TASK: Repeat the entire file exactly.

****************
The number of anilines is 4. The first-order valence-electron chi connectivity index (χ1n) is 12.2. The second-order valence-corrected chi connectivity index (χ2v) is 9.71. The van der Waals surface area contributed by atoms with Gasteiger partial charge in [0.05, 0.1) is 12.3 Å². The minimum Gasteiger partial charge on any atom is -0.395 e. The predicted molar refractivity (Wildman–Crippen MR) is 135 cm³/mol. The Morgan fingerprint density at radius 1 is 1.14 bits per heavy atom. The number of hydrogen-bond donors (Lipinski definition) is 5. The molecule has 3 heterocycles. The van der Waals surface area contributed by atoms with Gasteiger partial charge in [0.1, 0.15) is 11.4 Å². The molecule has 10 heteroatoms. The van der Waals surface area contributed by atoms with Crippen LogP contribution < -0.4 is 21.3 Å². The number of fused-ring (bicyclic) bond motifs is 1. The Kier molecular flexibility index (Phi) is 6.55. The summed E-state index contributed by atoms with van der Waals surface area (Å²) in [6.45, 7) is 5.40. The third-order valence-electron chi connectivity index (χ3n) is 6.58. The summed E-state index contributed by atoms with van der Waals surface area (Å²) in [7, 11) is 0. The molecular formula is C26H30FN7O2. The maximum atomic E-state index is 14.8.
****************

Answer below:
The number of anilines is 4. The first-order valence-electron chi connectivity index (χ1n) is 12.2. The second-order valence-corrected chi connectivity index (χ2v) is 9.71. The van der Waals surface area contributed by atoms with Gasteiger partial charge in [0.05, 0.1) is 12.3 Å². The minimum Gasteiger partial charge on any atom is -0.395 e. The predicted molar refractivity (Wildman–Crippen MR) is 135 cm³/mol. The Morgan fingerprint density at radius 1 is 1.14 bits per heavy atom. The number of hydrogen-bond donors (Lipinski definition) is 5. The molecule has 3 heterocycles. The van der Waals surface area contributed by atoms with Gasteiger partial charge in [0.1, 0.15) is 11.4 Å². The molecule has 10 heteroatoms. The van der Waals surface area contributed by atoms with Crippen LogP contribution < -0.4 is 21.3 Å². The number of fused-ring (bicyclic) bond motifs is 1. The Kier molecular flexibility index (Phi) is 6.55. The summed E-state index contributed by atoms with van der Waals surface area (Å²) in [6.45, 7) is 5.40. The third-order valence-electron chi connectivity index (χ3n) is 6.58. The summed E-state index contributed by atoms with van der Waals surface area (Å²) in [7, 11) is 0. The molecular formula is C26H30FN7O2. The maximum atomic E-state index is 14.8.